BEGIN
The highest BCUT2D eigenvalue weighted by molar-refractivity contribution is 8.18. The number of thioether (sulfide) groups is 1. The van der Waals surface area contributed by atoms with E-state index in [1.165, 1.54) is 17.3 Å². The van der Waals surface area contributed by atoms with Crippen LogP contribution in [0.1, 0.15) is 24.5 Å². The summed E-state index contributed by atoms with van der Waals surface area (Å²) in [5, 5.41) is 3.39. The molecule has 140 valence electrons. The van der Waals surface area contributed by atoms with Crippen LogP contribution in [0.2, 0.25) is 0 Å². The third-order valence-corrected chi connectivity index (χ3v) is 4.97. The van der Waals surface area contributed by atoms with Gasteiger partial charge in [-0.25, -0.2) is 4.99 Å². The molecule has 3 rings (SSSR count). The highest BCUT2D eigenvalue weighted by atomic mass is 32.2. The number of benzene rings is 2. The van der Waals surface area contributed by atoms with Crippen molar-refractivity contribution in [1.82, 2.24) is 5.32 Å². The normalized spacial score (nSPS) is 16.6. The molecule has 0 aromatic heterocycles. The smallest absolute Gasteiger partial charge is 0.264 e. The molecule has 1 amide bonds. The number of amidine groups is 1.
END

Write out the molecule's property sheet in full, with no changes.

The highest BCUT2D eigenvalue weighted by molar-refractivity contribution is 8.18. The number of thioether (sulfide) groups is 1. The van der Waals surface area contributed by atoms with E-state index in [1.165, 1.54) is 17.3 Å². The van der Waals surface area contributed by atoms with Crippen LogP contribution in [0.1, 0.15) is 24.5 Å². The summed E-state index contributed by atoms with van der Waals surface area (Å²) in [5, 5.41) is 3.39. The molecule has 140 valence electrons. The van der Waals surface area contributed by atoms with Crippen LogP contribution in [0.2, 0.25) is 0 Å². The third-order valence-corrected chi connectivity index (χ3v) is 4.97. The van der Waals surface area contributed by atoms with Gasteiger partial charge in [-0.25, -0.2) is 4.99 Å². The molecule has 3 rings (SSSR count). The highest BCUT2D eigenvalue weighted by atomic mass is 32.2. The number of benzene rings is 2. The van der Waals surface area contributed by atoms with Crippen molar-refractivity contribution in [1.82, 2.24) is 5.32 Å². The normalized spacial score (nSPS) is 16.6. The molecule has 0 aromatic heterocycles. The smallest absolute Gasteiger partial charge is 0.264 e. The molecule has 1 amide bonds. The number of amidine groups is 1.